Judge Dismisses Suit Against Disney Over Allegedly Stolen VFX Technology

On February 23, 2022, U.S. District Judge Jon S. Tigar of the Northern District of California dismissed a copyright and patent case filed by two visual effects (“VFX”) companies against The Walt Disney Co. The VFX companies claimed that Disney illegally used its technology to create the Marvel film character, Thanos. In the complaint, the VFX company utilized computer data to back up their claim that Disney had modeled actor Josh Brolin’s face with the “Contour Reality Capture” program created by the VFX company known as Rearden MOVA (“MOVA”).

Judge Tigar held that the data provided by MOVA was not enough to illustrate MOVA’s point. While the spreadsheets Rearden provided contained a limited number of folder and file-path names and internal messages that contained the word MOVE, MOVA failed to attach the spreadsheets to the complaint, failed to include basic information like spreadsheet titles, and failed to allege any facts about the underlying files. Judge Tigar noted that when the conclusory allegations are taken out of the complaint, the complaint fails to allege that the facial capture shoots were using the MOVA system.

The MOVA system creates 3D models of a person’s face so that their movements can be digitally animated. The technology was used to create or enhance the appearance of characters in blockbuster films including “The Curious Case of Benjamin Button,” “Harry Potter and the Deathly Hallows, Part I” and “The Avengers.” MOVA claimed that a former employee stole the technology and sold it to a competitor. In a 2017 case over ownership of MOVA, the court issued a preliminary injunction that banned others from using it. However, MOVA alleges that DD3 contracted with The Walt Disney Co. and violated the injunction to animate Thanos in “Avengers: Infinity War” and “Avengers: Endgame.”

MOVA sued Disney and Marvel Studios LLC and Lucasfilm Ltd. LLC, for secondary copyright infringement because of sub-contractor DD3’s alleged actions. However, Judge Tigar said that to move forward with MOVA’s copyright claim, there would need to be better support for the proposition that DD3 used MOVA at all. Judge Tigar noted that since the directors and actors of Thanos did much of the creative work to create Thanos, the files generated by the computer program are not “protectable expression” as required by copyright law. Furthermore, Judge Tigar held that MOVA’s patent claims lack merit because they merely invoke generic processes which are not covered by patent law, and “fail to recite specific means of implementing the abstract concept of markerless facial motion capture” that are covered by the patents.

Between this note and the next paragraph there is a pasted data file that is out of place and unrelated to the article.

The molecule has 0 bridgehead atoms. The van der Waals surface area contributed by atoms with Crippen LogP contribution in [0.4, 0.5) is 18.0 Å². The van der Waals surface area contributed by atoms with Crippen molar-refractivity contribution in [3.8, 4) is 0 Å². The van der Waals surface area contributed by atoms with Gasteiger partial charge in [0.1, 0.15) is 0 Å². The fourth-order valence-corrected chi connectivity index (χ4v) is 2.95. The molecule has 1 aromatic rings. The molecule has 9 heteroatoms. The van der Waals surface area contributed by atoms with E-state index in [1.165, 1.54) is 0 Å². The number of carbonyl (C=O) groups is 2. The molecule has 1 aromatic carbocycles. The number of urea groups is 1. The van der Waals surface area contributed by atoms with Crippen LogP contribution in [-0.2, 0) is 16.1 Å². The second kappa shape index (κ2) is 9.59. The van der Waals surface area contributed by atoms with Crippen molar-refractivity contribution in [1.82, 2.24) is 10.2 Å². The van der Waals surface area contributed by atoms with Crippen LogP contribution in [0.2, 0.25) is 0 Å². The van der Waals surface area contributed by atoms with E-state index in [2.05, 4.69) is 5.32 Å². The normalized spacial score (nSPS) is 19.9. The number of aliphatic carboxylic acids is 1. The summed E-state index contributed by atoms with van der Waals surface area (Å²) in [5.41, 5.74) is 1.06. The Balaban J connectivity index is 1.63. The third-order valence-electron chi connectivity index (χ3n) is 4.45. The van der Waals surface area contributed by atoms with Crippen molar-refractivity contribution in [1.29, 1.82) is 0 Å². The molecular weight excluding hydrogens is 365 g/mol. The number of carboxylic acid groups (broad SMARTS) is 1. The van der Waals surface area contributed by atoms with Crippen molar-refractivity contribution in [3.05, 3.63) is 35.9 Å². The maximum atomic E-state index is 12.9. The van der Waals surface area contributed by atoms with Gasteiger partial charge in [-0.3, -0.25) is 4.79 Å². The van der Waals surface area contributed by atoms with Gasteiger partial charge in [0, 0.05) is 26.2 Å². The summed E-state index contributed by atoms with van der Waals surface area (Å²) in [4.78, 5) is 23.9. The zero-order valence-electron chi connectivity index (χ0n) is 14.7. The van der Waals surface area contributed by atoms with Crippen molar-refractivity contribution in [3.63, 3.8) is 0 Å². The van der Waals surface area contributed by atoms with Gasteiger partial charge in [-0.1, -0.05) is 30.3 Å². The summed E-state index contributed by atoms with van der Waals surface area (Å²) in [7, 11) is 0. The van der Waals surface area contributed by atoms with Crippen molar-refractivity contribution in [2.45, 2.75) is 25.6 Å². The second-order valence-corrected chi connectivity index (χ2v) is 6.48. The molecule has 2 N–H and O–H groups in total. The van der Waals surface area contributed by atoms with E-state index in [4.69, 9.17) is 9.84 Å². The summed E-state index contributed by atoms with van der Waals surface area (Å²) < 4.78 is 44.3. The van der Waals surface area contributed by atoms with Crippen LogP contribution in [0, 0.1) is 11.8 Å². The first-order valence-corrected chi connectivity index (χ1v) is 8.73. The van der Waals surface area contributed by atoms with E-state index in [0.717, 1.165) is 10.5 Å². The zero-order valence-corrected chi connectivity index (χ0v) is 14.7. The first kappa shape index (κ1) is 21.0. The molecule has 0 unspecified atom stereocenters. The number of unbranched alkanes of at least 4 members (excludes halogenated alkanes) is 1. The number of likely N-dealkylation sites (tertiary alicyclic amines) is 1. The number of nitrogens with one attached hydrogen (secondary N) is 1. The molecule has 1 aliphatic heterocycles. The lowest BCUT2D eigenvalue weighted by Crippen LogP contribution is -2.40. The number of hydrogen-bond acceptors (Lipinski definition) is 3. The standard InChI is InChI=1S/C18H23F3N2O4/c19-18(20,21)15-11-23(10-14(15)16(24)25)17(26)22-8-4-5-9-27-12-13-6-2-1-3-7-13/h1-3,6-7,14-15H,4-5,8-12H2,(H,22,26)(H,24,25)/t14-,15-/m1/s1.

Rearden is represented by Brian J. Beck and Joshua M. Masur of Zuber Lawler LLP.


The defendants are represented by Kelly M. Klaus, Blanca F. Young, John L. Schwab, Rowley J. Rice and Shannon Aminirad of Munger Tolles & Olson LLP, and Joseph T. Gooch and Sonal N. Mehta of WilmerHale.

The case is Rearden LLC et al. v. TWDC Enterprises 18 Corp. et al., case number 4:22-cv-02464, in the U.S. District Court for the Northern District of California.


* Lowe & Associates (“The Firm”) is a boutique entertainment and business law firm located in Beverly Hills, California. The firm has extensive experience handling cases involving intellectual property law (not including patents), having provided top-quality legal services to its clients since 1991. The Firm is recognized for its many achievements, including successfully litigating many high-profile cases.

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